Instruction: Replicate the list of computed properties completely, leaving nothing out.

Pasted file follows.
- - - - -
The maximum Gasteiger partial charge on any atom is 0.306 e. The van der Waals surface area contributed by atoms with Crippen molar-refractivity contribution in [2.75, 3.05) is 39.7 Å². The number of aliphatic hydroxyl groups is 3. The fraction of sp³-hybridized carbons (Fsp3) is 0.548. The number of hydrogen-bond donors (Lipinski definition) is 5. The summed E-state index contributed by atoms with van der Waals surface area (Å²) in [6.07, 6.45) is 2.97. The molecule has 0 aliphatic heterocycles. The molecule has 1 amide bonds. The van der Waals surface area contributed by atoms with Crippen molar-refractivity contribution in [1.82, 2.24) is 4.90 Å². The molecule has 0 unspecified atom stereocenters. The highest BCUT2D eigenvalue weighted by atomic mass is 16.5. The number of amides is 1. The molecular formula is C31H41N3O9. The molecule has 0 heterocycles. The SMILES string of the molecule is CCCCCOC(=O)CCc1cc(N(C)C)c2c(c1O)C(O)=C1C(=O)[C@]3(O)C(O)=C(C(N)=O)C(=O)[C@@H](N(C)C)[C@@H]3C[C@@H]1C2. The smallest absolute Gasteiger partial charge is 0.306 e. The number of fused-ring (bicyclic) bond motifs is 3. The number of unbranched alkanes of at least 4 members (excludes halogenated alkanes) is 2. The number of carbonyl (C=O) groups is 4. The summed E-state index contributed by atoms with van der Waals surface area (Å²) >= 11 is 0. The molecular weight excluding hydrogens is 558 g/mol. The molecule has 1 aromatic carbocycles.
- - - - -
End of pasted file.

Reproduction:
The maximum Gasteiger partial charge on any atom is 0.306 e. The van der Waals surface area contributed by atoms with Crippen molar-refractivity contribution in [2.75, 3.05) is 39.7 Å². The number of aliphatic hydroxyl groups is 3. The fraction of sp³-hybridized carbons (Fsp3) is 0.548. The number of hydrogen-bond donors (Lipinski definition) is 5. The summed E-state index contributed by atoms with van der Waals surface area (Å²) in [6.07, 6.45) is 2.97. The molecule has 0 aliphatic heterocycles. The molecule has 1 amide bonds. The van der Waals surface area contributed by atoms with Crippen molar-refractivity contribution in [1.82, 2.24) is 4.90 Å². The molecule has 0 unspecified atom stereocenters. The highest BCUT2D eigenvalue weighted by atomic mass is 16.5. The number of amides is 1. The molecular formula is C31H41N3O9. The molecule has 0 heterocycles. The SMILES string of the molecule is CCCCCOC(=O)CCc1cc(N(C)C)c2c(c1O)C(O)=C1C(=O)[C@]3(O)C(O)=C(C(N)=O)C(=O)[C@@H](N(C)C)[C@@H]3C[C@@H]1C2. The smallest absolute Gasteiger partial charge is 0.306 e. The number of fused-ring (bicyclic) bond motifs is 3. The number of unbranched alkanes of at least 4 members (excludes halogenated alkanes) is 2. The number of carbonyl (C=O) groups is 4. The summed E-state index contributed by atoms with van der Waals surface area (Å²) >= 11 is 0. The molecular weight excluding hydrogens is 558 g/mol. The molecule has 1 aromatic carbocycles.